Just as the impact factor of a journal is one measure of the journal’s standing, prestige, or impact, the h-index (after Hirsch, who first proposed the measure1) is a measure of a scientist’s impact. Both the measures are based on the time-honoured system of citations.
If a scientist has an h-index of, say, 9, it means that he or she has published 9 or more papers, and at least 9 of them have each been cited 9 times. A high score thus means that the scientist has not only published more papers but also has been cited more often. The index can also be used to measure the impact of not just one scientist but even that of a group.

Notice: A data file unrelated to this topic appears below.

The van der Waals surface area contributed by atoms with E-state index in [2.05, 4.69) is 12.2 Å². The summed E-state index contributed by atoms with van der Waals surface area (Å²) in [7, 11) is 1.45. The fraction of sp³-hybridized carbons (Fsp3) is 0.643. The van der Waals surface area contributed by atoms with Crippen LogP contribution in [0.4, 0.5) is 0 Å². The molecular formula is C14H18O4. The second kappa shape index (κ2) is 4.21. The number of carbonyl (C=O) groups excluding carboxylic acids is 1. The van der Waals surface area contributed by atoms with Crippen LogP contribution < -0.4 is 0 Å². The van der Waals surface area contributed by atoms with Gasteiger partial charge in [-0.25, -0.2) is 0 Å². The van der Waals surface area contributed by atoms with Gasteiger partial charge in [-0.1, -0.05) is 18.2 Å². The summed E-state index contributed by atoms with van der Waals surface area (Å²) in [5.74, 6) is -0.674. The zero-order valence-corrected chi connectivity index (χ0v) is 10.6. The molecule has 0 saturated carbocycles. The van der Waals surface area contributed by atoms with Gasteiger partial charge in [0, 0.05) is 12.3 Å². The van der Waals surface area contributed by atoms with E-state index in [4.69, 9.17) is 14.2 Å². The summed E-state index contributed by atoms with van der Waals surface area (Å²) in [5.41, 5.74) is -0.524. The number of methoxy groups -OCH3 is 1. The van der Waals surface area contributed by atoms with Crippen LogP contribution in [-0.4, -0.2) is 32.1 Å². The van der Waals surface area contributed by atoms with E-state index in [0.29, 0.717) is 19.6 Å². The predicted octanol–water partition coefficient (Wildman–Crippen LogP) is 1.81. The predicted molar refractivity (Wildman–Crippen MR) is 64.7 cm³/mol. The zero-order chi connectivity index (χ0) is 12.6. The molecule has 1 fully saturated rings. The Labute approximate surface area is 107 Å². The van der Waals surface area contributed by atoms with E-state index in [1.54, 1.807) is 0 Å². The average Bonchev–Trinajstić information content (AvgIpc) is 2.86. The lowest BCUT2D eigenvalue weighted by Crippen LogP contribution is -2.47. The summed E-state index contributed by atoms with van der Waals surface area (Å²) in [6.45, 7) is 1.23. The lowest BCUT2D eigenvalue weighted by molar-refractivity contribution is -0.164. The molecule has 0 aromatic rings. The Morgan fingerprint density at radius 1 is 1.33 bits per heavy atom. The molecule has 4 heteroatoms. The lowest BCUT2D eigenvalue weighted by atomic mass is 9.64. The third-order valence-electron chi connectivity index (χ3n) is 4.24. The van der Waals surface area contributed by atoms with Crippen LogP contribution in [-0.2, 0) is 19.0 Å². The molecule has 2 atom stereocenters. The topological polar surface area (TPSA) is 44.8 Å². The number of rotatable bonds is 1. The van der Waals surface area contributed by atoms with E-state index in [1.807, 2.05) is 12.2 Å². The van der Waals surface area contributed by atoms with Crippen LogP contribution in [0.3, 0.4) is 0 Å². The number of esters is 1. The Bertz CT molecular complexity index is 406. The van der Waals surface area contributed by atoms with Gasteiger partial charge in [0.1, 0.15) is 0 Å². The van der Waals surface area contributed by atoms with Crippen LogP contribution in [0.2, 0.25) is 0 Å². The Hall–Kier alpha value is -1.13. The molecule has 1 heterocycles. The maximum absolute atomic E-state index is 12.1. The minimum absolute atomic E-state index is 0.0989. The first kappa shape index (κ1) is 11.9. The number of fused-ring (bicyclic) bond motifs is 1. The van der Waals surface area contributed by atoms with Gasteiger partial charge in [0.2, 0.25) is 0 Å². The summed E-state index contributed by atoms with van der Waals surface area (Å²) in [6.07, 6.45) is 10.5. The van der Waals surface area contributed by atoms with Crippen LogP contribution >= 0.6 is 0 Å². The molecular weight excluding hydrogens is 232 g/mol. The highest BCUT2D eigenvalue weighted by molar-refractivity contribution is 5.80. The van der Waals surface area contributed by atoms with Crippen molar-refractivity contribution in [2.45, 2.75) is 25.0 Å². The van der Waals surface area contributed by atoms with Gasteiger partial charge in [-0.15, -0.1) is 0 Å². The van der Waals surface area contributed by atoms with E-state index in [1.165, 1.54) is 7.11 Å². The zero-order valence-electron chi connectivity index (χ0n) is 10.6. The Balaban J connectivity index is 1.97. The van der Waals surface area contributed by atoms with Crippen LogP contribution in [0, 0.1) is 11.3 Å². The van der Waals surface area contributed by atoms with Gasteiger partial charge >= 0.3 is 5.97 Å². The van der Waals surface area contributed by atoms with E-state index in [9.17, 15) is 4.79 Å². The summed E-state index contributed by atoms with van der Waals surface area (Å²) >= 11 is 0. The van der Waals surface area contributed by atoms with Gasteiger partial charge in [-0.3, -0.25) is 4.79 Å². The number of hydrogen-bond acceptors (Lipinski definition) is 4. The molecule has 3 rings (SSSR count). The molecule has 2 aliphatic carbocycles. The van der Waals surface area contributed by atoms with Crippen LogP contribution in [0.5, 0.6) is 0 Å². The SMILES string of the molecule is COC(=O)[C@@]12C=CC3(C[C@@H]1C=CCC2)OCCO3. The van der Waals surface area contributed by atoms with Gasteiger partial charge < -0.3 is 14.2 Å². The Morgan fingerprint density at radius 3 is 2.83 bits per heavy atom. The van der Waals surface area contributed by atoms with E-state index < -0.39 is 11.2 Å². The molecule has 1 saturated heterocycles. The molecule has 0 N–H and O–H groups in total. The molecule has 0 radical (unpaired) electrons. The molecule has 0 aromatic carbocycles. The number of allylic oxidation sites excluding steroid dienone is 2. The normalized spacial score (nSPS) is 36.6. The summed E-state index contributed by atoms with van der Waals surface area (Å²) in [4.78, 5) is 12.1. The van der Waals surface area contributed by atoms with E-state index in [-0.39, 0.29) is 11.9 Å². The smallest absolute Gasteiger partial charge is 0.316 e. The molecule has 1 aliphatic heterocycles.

The values of the h-index are comparable within a given scientific field or discipline but not across disciplines: many more papers are published annually in physics and space science, for example, than in the social sciences or computer science.
How do you know what is your h-index? It is easy to do that if you have access to such subscription-based services as Scopus and Web of Knowledge. If not, Antony Williams shows how to calculate the h-index using freely available tools 2.
1 Hirsch J E. 2005. An index to quantify an individual’s scientific research output. Proceedings of the National Academy of Sciences (USA) 102: 16569–16572
Read more about whether the h-index is better than the impact factor.